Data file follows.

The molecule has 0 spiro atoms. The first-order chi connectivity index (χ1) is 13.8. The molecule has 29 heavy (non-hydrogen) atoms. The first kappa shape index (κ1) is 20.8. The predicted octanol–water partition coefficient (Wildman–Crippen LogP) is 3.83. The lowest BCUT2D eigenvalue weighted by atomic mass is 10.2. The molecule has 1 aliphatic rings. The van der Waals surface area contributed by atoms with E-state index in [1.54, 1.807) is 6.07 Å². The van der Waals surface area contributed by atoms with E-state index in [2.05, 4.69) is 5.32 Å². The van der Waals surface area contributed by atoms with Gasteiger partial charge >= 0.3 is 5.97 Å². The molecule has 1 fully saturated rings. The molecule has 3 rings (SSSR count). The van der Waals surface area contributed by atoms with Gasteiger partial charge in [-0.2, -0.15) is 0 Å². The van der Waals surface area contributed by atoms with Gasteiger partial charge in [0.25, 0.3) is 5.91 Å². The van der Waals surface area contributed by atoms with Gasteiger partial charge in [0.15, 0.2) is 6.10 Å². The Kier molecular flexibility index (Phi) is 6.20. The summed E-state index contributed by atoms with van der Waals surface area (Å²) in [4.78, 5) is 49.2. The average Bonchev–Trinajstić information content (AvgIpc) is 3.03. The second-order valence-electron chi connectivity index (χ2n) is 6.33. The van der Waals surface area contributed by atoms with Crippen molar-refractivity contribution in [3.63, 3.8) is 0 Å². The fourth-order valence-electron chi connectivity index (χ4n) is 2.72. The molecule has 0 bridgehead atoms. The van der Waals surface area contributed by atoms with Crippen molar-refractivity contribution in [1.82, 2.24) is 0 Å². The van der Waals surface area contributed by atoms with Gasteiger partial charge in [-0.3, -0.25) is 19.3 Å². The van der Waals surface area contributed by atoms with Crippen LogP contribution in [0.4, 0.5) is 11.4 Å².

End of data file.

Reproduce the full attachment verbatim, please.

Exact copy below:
The molecule has 0 spiro atoms. The first-order chi connectivity index (χ1) is 13.8. The molecule has 29 heavy (non-hydrogen) atoms. The first kappa shape index (κ1) is 20.8. The predicted octanol–water partition coefficient (Wildman–Crippen LogP) is 3.83. The lowest BCUT2D eigenvalue weighted by atomic mass is 10.2. The molecule has 1 aliphatic rings. The van der Waals surface area contributed by atoms with E-state index in [1.54, 1.807) is 6.07 Å². The van der Waals surface area contributed by atoms with E-state index in [2.05, 4.69) is 5.32 Å². The van der Waals surface area contributed by atoms with Gasteiger partial charge >= 0.3 is 5.97 Å². The molecule has 1 fully saturated rings. The molecule has 3 rings (SSSR count). The van der Waals surface area contributed by atoms with Gasteiger partial charge in [-0.2, -0.15) is 0 Å². The van der Waals surface area contributed by atoms with Gasteiger partial charge in [0.25, 0.3) is 5.91 Å². The van der Waals surface area contributed by atoms with Gasteiger partial charge in [0.15, 0.2) is 6.10 Å². The Kier molecular flexibility index (Phi) is 6.20. The summed E-state index contributed by atoms with van der Waals surface area (Å²) in [4.78, 5) is 49.2. The average Bonchev–Trinajstić information content (AvgIpc) is 3.03. The second-order valence-electron chi connectivity index (χ2n) is 6.33. The van der Waals surface area contributed by atoms with Crippen molar-refractivity contribution in [3.63, 3.8) is 0 Å². The fourth-order valence-electron chi connectivity index (χ4n) is 2.72. The molecule has 0 bridgehead atoms. The van der Waals surface area contributed by atoms with Crippen molar-refractivity contribution in [1.82, 2.24) is 0 Å². The van der Waals surface area contributed by atoms with Gasteiger partial charge in [-0.3, -0.25) is 19.3 Å². The van der Waals surface area contributed by atoms with Crippen LogP contribution in [0.4, 0.5) is 11.4 Å².